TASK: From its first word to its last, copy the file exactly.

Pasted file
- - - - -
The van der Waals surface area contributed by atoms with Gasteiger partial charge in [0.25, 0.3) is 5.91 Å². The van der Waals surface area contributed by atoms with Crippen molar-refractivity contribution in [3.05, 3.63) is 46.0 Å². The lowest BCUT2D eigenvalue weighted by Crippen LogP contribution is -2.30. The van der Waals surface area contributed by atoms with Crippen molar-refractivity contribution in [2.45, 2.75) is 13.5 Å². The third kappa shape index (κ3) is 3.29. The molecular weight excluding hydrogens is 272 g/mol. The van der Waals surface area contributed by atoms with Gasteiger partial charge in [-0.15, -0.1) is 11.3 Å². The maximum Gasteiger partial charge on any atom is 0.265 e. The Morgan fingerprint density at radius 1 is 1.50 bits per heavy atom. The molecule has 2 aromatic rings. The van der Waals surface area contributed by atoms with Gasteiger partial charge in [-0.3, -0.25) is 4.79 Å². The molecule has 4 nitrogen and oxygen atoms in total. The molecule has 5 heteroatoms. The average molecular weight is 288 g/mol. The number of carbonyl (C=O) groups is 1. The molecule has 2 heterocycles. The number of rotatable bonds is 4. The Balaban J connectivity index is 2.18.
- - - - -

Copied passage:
The van der Waals surface area contributed by atoms with Gasteiger partial charge in [0.25, 0.3) is 5.91 Å². The van der Waals surface area contributed by atoms with Crippen molar-refractivity contribution in [3.05, 3.63) is 46.0 Å². The lowest BCUT2D eigenvalue weighted by Crippen LogP contribution is -2.30. The van der Waals surface area contributed by atoms with Crippen molar-refractivity contribution in [2.45, 2.75) is 13.5 Å². The third kappa shape index (κ3) is 3.29. The molecular weight excluding hydrogens is 272 g/mol. The van der Waals surface area contributed by atoms with Gasteiger partial charge in [-0.15, -0.1) is 11.3 Å². The maximum Gasteiger partial charge on any atom is 0.265 e. The Morgan fingerprint density at radius 1 is 1.50 bits per heavy atom. The molecule has 2 aromatic rings. The van der Waals surface area contributed by atoms with Gasteiger partial charge in [-0.3, -0.25) is 4.79 Å². The molecule has 4 nitrogen and oxygen atoms in total. The molecule has 5 heteroatoms. The average molecular weight is 288 g/mol. The number of carbonyl (C=O) groups is 1. The molecule has 2 heterocycles. The number of rotatable bonds is 4. The Balaban J connectivity index is 2.18.